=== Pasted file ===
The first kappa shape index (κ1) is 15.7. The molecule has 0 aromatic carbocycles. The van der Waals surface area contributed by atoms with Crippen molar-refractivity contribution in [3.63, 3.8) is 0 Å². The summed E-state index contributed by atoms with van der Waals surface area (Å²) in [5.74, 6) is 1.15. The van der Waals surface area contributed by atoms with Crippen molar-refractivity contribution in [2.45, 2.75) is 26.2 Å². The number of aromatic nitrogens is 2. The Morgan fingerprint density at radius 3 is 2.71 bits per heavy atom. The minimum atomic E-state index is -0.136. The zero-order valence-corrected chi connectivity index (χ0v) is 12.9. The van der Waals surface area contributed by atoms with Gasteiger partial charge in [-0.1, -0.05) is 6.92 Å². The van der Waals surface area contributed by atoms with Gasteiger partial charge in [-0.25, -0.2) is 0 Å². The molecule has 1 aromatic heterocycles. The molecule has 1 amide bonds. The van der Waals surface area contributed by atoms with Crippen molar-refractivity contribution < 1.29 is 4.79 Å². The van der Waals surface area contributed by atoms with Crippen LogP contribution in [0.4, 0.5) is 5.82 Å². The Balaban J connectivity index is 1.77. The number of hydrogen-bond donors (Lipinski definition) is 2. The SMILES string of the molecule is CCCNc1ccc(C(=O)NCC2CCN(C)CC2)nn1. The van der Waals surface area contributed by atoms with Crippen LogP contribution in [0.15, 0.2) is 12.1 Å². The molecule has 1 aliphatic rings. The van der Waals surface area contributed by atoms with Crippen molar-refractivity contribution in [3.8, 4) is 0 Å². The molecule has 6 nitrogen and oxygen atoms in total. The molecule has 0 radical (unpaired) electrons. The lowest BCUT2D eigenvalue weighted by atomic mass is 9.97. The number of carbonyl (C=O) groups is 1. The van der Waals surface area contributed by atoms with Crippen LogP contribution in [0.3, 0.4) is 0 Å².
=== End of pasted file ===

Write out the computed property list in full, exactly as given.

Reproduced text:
The first kappa shape index (κ1) is 15.7. The molecule has 0 aromatic carbocycles. The van der Waals surface area contributed by atoms with Crippen molar-refractivity contribution in [3.63, 3.8) is 0 Å². The summed E-state index contributed by atoms with van der Waals surface area (Å²) in [5.74, 6) is 1.15. The van der Waals surface area contributed by atoms with Crippen molar-refractivity contribution in [2.45, 2.75) is 26.2 Å². The number of aromatic nitrogens is 2. The Morgan fingerprint density at radius 3 is 2.71 bits per heavy atom. The minimum atomic E-state index is -0.136. The zero-order valence-corrected chi connectivity index (χ0v) is 12.9. The van der Waals surface area contributed by atoms with Gasteiger partial charge in [-0.1, -0.05) is 6.92 Å². The van der Waals surface area contributed by atoms with Gasteiger partial charge in [-0.25, -0.2) is 0 Å². The molecule has 1 aromatic heterocycles. The molecule has 1 amide bonds. The van der Waals surface area contributed by atoms with Crippen molar-refractivity contribution < 1.29 is 4.79 Å². The van der Waals surface area contributed by atoms with Crippen LogP contribution in [0.4, 0.5) is 5.82 Å². The Balaban J connectivity index is 1.77. The number of hydrogen-bond donors (Lipinski definition) is 2. The SMILES string of the molecule is CCCNc1ccc(C(=O)NCC2CCN(C)CC2)nn1. The van der Waals surface area contributed by atoms with Crippen LogP contribution in [0.15, 0.2) is 12.1 Å². The molecule has 1 aliphatic rings. The van der Waals surface area contributed by atoms with Crippen molar-refractivity contribution in [3.8, 4) is 0 Å². The molecule has 6 nitrogen and oxygen atoms in total. The molecule has 0 radical (unpaired) electrons. The lowest BCUT2D eigenvalue weighted by atomic mass is 9.97. The number of carbonyl (C=O) groups is 1. The van der Waals surface area contributed by atoms with Crippen LogP contribution in [0.3, 0.4) is 0 Å².